However…one thing I learnt on this visit is that the old adage “Red sky at night…shepherd’s delight” is a load or rubbish (unless of course the shepherd in question is a lover of perpetual rain!). Soon after darkness fell it began to rain…and it carried on through the night and right through the whole of the next day. As a result we spent no more than a few minutes outside the hut on Burhou for the whole of the day on Sunday. At least if gave me the chance to read Richard Bach’s “Jonathan Livingstone Seagull” again (how appropriate was that?!), and to catch up on quite a bit of lost sleep in recent weeks.
It was fascinating to be on Burhou in such weather for the gulls just sat quietly (for them!) on their nests keeping their eggs and in a very few cases small chicks dry and warm. There was hardly any of the usual gull banter and squabbling. The Puffin raft in the bay in front of the hut reached over 100 birds, with many of these birds being seen on land towards dusk. Several times there was at least one Common Guillemot amongst the Puffins.
Although we had managed to complete the majority of the work with the Lesser Black-backed Gulls on the Saturday, there was still about a third of the island to work on Monday morning. At first I feared that the sea mist that greeted the day would turn into drizzle that would stop our work, but we were fortunate with the conditions. This enabled us to work from 0730-1230 to pretty much complete a circuit of the colony. On this day we colour ringed another 23 Lesser Black-backed Gulls, including two more birds that were already metal ringed (one from 2003 and the other from 2006).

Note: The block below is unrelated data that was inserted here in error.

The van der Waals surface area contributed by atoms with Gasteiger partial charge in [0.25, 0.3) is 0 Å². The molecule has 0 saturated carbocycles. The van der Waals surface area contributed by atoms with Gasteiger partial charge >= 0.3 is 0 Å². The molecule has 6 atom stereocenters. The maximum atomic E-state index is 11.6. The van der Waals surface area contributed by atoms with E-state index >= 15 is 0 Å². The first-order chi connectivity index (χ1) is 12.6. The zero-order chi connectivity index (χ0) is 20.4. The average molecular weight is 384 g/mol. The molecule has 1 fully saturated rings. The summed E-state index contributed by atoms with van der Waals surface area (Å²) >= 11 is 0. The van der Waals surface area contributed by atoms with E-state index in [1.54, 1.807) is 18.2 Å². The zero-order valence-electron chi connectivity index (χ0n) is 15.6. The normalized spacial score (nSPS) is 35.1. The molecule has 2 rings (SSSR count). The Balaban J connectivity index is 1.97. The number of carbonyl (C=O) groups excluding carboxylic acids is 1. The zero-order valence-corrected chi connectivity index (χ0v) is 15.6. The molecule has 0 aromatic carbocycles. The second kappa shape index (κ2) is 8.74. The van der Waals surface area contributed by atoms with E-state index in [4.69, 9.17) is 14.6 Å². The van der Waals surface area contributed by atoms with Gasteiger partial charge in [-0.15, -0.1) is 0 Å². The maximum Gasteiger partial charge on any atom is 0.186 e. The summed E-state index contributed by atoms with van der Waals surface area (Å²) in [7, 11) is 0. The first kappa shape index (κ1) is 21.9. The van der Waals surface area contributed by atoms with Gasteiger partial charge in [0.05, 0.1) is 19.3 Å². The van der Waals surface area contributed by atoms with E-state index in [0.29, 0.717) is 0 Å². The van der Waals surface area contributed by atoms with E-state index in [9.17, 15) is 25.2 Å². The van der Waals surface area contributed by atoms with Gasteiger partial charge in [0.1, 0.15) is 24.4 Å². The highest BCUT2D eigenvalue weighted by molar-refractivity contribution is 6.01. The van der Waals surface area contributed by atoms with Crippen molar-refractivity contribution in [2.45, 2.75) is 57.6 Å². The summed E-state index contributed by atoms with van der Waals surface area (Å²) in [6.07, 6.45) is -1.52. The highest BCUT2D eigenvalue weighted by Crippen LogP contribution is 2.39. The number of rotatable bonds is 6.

Spot on time at 1330 we were picked up again in Sunrise and whisked back to Braye Harbour through the sea fog. Throughout the morning Alderney had been appearing and disappearing out of the mist. I had tea with Liz and Lizzy back at Essex, before returning to the airport, where the fog had caused chaos. With significant backlogs of people trying to fly out of the island I thought I may be delayed for many hours, but in the event I was airborne after only a 30 minute delay.
The return flight was also very scenic in that I had wonderful views of Les Etacs gannetry soon after take-off, and then further out across the Swinge I could see Burhou. As we approached Guernsey we had to await a landing slot, so we headed out flying parallel to Sark’s north coast, giving the best aerial views of this island I’ve ever had!
So…after fearing that I may miss out on my work with adult Lesser Black-backed Gulls on Burhou this year, the 2011 visit turned out to be extra special. Not only was it highly successful, enabling 64 new birds to be colour ringed, but it was a very enjoyable despite having to stay inside the hut all day on Sunday and work flat out on the Saturday afternoon and Monday morning to get the work covered.My thanks once again to AWT for their help and support, and to Liz and Lizzy in particular for their much appreciated help with the work.
14 June 2011